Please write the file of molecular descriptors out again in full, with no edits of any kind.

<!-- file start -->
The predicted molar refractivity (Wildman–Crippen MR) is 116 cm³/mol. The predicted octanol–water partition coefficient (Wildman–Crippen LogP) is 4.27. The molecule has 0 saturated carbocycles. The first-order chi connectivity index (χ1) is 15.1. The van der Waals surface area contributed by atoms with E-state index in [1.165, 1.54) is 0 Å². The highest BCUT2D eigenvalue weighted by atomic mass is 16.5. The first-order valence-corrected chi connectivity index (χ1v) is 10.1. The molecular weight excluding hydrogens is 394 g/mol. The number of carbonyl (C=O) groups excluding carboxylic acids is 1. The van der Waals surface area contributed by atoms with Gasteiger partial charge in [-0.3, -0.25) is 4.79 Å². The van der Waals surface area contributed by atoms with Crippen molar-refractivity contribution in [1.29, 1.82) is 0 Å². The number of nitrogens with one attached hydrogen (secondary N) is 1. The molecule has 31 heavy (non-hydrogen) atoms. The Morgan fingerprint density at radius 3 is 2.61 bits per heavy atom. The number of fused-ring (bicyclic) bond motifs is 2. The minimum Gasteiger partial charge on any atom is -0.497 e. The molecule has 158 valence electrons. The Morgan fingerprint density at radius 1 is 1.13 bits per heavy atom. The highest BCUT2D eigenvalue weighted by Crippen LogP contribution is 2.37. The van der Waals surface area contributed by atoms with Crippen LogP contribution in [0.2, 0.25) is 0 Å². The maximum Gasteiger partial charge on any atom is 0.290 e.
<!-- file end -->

The predicted molar refractivity (Wildman–Crippen MR) is 116 cm³/mol. The predicted octanol–water partition coefficient (Wildman–Crippen LogP) is 4.27. The molecule has 0 saturated carbocycles. The first-order chi connectivity index (χ1) is 15.1. The van der Waals surface area contributed by atoms with E-state index in [1.165, 1.54) is 0 Å². The highest BCUT2D eigenvalue weighted by atomic mass is 16.5. The first-order valence-corrected chi connectivity index (χ1v) is 10.1. The molecular weight excluding hydrogens is 394 g/mol. The number of carbonyl (C=O) groups excluding carboxylic acids is 1. The van der Waals surface area contributed by atoms with Gasteiger partial charge in [-0.3, -0.25) is 4.79 Å². The van der Waals surface area contributed by atoms with Crippen molar-refractivity contribution in [1.29, 1.82) is 0 Å². The number of nitrogens with one attached hydrogen (secondary N) is 1. The molecule has 31 heavy (non-hydrogen) atoms. The Morgan fingerprint density at radius 3 is 2.61 bits per heavy atom. The number of fused-ring (bicyclic) bond motifs is 2. The minimum Gasteiger partial charge on any atom is -0.497 e. The molecule has 158 valence electrons. The Morgan fingerprint density at radius 1 is 1.13 bits per heavy atom. The highest BCUT2D eigenvalue weighted by Crippen LogP contribution is 2.37. The van der Waals surface area contributed by atoms with Crippen LogP contribution in [0.2, 0.25) is 0 Å². The maximum Gasteiger partial charge on any atom is 0.290 e.